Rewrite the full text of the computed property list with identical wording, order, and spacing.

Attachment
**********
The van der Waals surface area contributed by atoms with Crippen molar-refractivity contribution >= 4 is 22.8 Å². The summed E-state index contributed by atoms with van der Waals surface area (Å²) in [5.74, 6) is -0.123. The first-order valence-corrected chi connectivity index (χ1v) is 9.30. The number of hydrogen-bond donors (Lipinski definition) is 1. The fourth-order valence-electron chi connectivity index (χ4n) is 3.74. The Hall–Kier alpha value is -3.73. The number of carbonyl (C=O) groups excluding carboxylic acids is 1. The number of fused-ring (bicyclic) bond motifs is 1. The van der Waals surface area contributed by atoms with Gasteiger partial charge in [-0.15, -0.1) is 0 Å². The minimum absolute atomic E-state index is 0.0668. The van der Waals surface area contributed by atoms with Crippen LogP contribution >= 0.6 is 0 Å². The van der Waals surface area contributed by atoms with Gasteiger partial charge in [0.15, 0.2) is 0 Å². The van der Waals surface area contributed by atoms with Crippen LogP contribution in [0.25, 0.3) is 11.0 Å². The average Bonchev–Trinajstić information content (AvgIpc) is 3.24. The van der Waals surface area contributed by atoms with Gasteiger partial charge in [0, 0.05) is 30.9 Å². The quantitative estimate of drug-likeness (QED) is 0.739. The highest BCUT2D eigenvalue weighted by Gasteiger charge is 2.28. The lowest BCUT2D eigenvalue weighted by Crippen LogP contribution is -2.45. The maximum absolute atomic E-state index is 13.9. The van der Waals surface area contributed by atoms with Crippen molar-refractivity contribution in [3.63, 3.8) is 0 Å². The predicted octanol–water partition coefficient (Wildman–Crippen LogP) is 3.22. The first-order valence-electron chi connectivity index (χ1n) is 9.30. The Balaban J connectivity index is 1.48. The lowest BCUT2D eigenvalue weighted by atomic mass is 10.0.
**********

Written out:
The van der Waals surface area contributed by atoms with Crippen molar-refractivity contribution >= 4 is 22.8 Å². The summed E-state index contributed by atoms with van der Waals surface area (Å²) in [5.74, 6) is -0.123. The first-order valence-corrected chi connectivity index (χ1v) is 9.30. The number of hydrogen-bond donors (Lipinski definition) is 1. The fourth-order valence-electron chi connectivity index (χ4n) is 3.74. The Hall–Kier alpha value is -3.73. The number of carbonyl (C=O) groups excluding carboxylic acids is 1. The number of fused-ring (bicyclic) bond motifs is 1. The van der Waals surface area contributed by atoms with Gasteiger partial charge in [-0.15, -0.1) is 0 Å². The minimum absolute atomic E-state index is 0.0668. The van der Waals surface area contributed by atoms with Crippen LogP contribution >= 0.6 is 0 Å². The van der Waals surface area contributed by atoms with Gasteiger partial charge in [0.15, 0.2) is 0 Å². The van der Waals surface area contributed by atoms with Crippen LogP contribution in [0.25, 0.3) is 11.0 Å². The average Bonchev–Trinajstić information content (AvgIpc) is 3.24. The van der Waals surface area contributed by atoms with Gasteiger partial charge in [0, 0.05) is 30.9 Å². The quantitative estimate of drug-likeness (QED) is 0.739. The highest BCUT2D eigenvalue weighted by Gasteiger charge is 2.28. The lowest BCUT2D eigenvalue weighted by Crippen LogP contribution is -2.45. The maximum absolute atomic E-state index is 13.9. The van der Waals surface area contributed by atoms with Crippen molar-refractivity contribution in [3.63, 3.8) is 0 Å². The predicted octanol–water partition coefficient (Wildman–Crippen LogP) is 3.22. The first-order valence-electron chi connectivity index (χ1n) is 9.30. The Balaban J connectivity index is 1.48. The lowest BCUT2D eigenvalue weighted by atomic mass is 10.0.